Chapter 4 explores the conflict between Naga nationalist claimants and the Indian government with a focus on the cold peace of ceasefires, which are extended indefinitely without addressing the central issues of independence or the political incorporation of Naga territories, but grant de facto sovereignty to areas controlled by particular insurgent groups. Baruah demonstrates that the Naga conflict is not marginal to global politics, but has become a template for such ongoing struggles in India and elsewhere. Chapter 5 analyzes the conflict between the United Liberation Front of Assam (Ulfa) and the Indian military and its relationship with the state of Assam, illuminating how Ulfa’s extreme violence effected how legitimately the movement could represent Assamese demands for autonomy. At issue throughout is how India has governed the region through its military-security forces, a process that has incentivized insurgency as a mode of negotiating with New Delhi. Chapter 6 examines the main instrument of that governance, the use of The Armed Forces Special Powers Act (AFSPA), a form of martial law that came into being in 1958 to address insurgency in Nagaland, and has been extended to several other Northeastern States as well as elsewhere in India, including Kashmir. Through AFSPA, ‘special’ or emergency legal exceptions have become the law, excluding many in the Northeast from full rights and legal protections in India. These three chapters link together insurgency, counter-insurgency, and ceasefire politics into a not-so-exceptional ‘special’ legal regime that institutionalizes a hierarchy of national belonging.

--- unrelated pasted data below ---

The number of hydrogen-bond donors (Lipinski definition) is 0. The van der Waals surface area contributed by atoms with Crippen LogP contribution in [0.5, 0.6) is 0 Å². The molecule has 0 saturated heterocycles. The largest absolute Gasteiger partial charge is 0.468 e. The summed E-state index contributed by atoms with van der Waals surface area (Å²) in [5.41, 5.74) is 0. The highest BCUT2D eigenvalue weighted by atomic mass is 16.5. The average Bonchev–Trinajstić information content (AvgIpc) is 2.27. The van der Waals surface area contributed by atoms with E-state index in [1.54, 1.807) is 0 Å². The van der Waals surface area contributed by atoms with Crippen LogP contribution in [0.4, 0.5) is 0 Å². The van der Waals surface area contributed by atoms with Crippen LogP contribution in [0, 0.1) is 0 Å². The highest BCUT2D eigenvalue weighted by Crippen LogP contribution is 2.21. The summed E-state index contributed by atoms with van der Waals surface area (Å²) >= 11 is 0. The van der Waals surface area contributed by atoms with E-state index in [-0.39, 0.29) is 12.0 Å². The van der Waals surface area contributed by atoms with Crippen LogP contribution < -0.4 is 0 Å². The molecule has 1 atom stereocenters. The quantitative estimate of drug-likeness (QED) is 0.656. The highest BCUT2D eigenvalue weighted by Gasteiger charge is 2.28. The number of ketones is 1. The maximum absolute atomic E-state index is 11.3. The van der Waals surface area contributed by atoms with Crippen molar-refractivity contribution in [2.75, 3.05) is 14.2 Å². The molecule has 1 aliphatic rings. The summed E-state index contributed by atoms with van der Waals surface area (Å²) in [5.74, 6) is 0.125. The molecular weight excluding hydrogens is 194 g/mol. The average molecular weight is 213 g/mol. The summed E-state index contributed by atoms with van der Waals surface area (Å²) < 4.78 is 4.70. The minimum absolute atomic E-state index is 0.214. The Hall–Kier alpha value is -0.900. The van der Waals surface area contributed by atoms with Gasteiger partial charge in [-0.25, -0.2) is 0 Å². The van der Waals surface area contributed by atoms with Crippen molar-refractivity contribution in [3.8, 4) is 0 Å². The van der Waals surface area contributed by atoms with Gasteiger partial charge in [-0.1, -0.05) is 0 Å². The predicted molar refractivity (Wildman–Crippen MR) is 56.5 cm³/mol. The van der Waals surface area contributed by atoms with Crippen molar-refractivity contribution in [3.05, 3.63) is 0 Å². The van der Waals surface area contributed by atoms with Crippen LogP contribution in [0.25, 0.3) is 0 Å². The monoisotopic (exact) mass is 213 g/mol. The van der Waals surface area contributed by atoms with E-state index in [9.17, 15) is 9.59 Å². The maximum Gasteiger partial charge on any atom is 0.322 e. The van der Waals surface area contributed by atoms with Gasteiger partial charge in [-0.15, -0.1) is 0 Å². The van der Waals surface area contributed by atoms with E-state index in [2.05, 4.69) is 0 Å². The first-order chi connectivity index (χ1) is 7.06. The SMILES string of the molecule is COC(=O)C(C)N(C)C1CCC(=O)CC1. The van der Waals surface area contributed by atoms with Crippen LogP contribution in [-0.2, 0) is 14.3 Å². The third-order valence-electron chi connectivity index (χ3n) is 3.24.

This book should be read by anyone interested in global issues of citizenship, migration, and statehood; of ethnicity and its construction; of violence that is both sanctioned by, and undermining of, the state. It should be read by those who are interested in the history and politics of South Asia and South Asians within and beyond their boarders, as it problematizes definitions of external and domestic, citizen and non-citizen. In the Name of the Nation is also published by Stanford University Press’ wonderful South Asia in Motion series. Their other publications include Arkotong Longkumer’s fascinating study on Hindutva in the Northeast and Kate Imy’s excellent work on race and religion within the Indian colonial army.[4] The series is a home for scholarship that pushes intellectual boundaries in South Asian studies and whose current and future publication list should be of significant interest to scholars of the region and beyond.

[1] Sanjib Baruah, Durable Disorder. Understanding the Politics of Northeast India, Oxford 2005 and Postfrontier Blues. Toward a New Policy Framework for Northeast India, Honolulu 2007.
[2] As theorized in Georgio Agamben, Homo Sacer. Sovereign Power and Bare Life, Stanford 1998, among others.
[3] Dolly Kikon, Living with Oil and Coal. Resource Politics and Militarization in Northeast India, Seattle 2019.
[4] Arkotong Longkumer, The Greater India Experiment. Hindutva and the Northeast, Stanford 2020; Kate Imy, Faithful Fighters. Identity and Power in the British Indian Army, Stanford 2019.